4. Erg Chech

    • After having dropped the Sonoran Desert, because, well, this:

      Sonoran Desert image from Wikipedia, depicting many cacti and scrub brush

      which is the image on the top-right of the Wikipedia page.

[...]

  1. Gibson

    • The Gibson Desert is still behind the Thar Desert, as “Most of the desert is covered by huge shifting sand dunes that receive sediments from the alluvial plains and the coast.”

All numbers come from Wikipedia’s list of largest deserts, Wikipedia’s article on Rub' al Khali, and DavePhD’s answer, for Erg Chech, though I have created my own lists to emphasize various points.

Note that these rankings are fairly arbitrary: I just used Wikipedia’s list, added in Rub' al Khali, Great Sandy–Gibson as a single desert, and Erg Chech, to address the desert subsets that have been discussed in answers here, and applied my own (fairly arbitrary) filtering to the first list to produce the second and third. There is nothing special about my rankings; you could easily come up with different rules for what does or doesn’t count, and achieve different rankings. The point is that you have to pay very close attention to exactly what competition someone is coming in 1st in—qualifiers on it may make the achievement less than it first appears.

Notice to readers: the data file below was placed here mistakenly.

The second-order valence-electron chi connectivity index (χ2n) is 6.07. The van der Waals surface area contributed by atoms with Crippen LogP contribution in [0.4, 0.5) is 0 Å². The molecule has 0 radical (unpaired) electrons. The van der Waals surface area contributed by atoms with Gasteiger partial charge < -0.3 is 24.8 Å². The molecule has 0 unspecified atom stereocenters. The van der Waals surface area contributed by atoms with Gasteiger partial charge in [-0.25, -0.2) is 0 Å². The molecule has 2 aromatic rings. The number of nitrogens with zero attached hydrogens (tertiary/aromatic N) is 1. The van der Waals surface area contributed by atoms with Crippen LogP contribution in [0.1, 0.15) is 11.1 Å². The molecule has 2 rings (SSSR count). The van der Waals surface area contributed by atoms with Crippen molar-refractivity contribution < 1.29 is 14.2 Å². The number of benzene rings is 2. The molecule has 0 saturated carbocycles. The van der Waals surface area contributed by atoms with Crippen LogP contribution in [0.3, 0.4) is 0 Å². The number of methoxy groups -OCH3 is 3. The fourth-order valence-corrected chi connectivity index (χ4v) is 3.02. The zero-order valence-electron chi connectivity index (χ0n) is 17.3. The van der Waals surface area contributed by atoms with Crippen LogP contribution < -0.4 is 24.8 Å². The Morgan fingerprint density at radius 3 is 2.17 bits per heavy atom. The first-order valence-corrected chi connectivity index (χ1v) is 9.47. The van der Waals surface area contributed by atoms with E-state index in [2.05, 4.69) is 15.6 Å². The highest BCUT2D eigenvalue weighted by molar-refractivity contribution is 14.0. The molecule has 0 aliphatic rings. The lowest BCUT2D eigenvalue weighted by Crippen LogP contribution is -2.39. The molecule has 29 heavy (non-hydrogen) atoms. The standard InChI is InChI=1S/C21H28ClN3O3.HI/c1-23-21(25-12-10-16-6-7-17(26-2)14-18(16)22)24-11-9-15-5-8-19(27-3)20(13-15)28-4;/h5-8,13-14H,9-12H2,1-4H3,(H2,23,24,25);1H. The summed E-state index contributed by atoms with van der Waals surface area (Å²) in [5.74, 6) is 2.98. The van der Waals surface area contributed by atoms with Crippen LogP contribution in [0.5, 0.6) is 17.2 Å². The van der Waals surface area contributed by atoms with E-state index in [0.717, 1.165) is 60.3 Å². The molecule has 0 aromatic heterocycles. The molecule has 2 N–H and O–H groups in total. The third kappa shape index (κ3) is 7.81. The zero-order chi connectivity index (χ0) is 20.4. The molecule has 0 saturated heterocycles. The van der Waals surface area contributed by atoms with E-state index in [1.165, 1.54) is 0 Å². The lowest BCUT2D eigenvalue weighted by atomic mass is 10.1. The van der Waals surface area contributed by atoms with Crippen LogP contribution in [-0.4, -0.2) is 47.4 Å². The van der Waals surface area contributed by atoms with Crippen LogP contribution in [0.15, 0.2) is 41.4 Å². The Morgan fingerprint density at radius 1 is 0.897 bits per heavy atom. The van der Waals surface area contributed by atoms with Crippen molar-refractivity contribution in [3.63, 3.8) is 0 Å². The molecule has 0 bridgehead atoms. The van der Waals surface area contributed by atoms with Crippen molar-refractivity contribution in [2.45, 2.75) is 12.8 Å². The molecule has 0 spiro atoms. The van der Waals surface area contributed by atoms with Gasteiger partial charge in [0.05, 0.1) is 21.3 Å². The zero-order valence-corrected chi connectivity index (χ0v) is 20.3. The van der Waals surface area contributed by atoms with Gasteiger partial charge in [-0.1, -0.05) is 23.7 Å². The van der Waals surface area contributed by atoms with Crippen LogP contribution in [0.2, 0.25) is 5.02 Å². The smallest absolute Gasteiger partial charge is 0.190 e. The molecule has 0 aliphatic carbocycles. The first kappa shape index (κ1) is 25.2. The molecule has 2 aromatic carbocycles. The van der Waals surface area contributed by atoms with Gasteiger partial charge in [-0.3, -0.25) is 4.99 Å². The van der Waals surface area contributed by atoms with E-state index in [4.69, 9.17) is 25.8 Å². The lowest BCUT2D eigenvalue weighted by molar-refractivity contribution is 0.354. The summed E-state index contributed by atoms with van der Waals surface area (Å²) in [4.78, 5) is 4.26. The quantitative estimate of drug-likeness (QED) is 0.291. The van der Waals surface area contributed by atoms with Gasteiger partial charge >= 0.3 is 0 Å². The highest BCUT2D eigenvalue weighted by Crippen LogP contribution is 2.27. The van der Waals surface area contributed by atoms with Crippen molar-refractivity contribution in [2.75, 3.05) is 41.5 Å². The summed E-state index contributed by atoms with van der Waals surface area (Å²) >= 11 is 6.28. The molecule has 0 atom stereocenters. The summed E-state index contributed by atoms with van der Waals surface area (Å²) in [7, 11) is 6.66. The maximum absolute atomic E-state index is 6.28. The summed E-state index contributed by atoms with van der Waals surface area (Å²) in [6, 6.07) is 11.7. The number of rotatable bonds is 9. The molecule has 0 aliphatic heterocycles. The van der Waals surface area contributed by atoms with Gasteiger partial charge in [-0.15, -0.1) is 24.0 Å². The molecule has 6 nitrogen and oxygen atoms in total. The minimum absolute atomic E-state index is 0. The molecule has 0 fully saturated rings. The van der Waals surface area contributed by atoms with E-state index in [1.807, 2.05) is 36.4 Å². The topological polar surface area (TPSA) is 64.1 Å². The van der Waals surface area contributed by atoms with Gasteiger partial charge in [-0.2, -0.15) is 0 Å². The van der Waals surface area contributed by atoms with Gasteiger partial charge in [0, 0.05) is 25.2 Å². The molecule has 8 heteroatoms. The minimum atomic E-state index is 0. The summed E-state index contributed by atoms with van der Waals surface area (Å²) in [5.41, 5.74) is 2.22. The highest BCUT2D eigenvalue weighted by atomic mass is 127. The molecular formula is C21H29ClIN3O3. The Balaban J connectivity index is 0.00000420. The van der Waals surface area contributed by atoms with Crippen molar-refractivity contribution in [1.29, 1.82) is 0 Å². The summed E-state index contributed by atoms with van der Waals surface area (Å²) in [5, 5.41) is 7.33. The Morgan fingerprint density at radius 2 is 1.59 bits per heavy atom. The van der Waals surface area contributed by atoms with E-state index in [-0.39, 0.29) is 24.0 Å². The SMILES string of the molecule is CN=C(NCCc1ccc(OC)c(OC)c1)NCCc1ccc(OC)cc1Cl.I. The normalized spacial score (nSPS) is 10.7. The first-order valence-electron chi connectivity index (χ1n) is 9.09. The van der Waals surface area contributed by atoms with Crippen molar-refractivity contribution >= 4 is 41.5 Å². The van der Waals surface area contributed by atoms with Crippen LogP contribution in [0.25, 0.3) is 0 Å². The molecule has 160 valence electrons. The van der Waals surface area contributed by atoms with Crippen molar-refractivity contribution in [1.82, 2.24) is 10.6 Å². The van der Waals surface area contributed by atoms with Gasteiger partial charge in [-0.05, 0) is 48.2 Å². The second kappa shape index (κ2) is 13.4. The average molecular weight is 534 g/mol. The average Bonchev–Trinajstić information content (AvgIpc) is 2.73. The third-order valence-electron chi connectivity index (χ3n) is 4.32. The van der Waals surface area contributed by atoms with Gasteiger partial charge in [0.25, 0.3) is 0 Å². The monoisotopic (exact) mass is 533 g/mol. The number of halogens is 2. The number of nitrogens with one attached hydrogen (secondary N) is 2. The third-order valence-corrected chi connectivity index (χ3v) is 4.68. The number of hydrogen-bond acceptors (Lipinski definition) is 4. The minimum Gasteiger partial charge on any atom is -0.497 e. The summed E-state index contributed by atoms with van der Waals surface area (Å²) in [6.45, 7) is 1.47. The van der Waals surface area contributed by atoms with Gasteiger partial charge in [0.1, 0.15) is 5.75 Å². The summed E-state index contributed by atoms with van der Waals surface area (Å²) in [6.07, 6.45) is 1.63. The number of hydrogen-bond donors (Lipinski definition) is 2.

Also note that the numbers don’t always agree: DavePhD’s answer has a larger area for the Great Sandy–Gibson than Wikipedia does (possibly by including areas between the two deserts that would not be considered part of either when separated), as well as a smaller area for Rub' al Khali. Natural borders are not always fixed, and are not always clear, hard lines—differences of opinion in where the limit is, what does or doesn’t count as still being part of the same desert, etc. all can come into play, to say nothing of the possibility that they can and do shift over time.

The Arabian Desert is not only a sand desert

All sand deserts are deserts, but not all deserts are sand deserts. And you do not call an entire desert a sand desert just because a part of it — in this case only 1/5 of the total area — is a sand desert.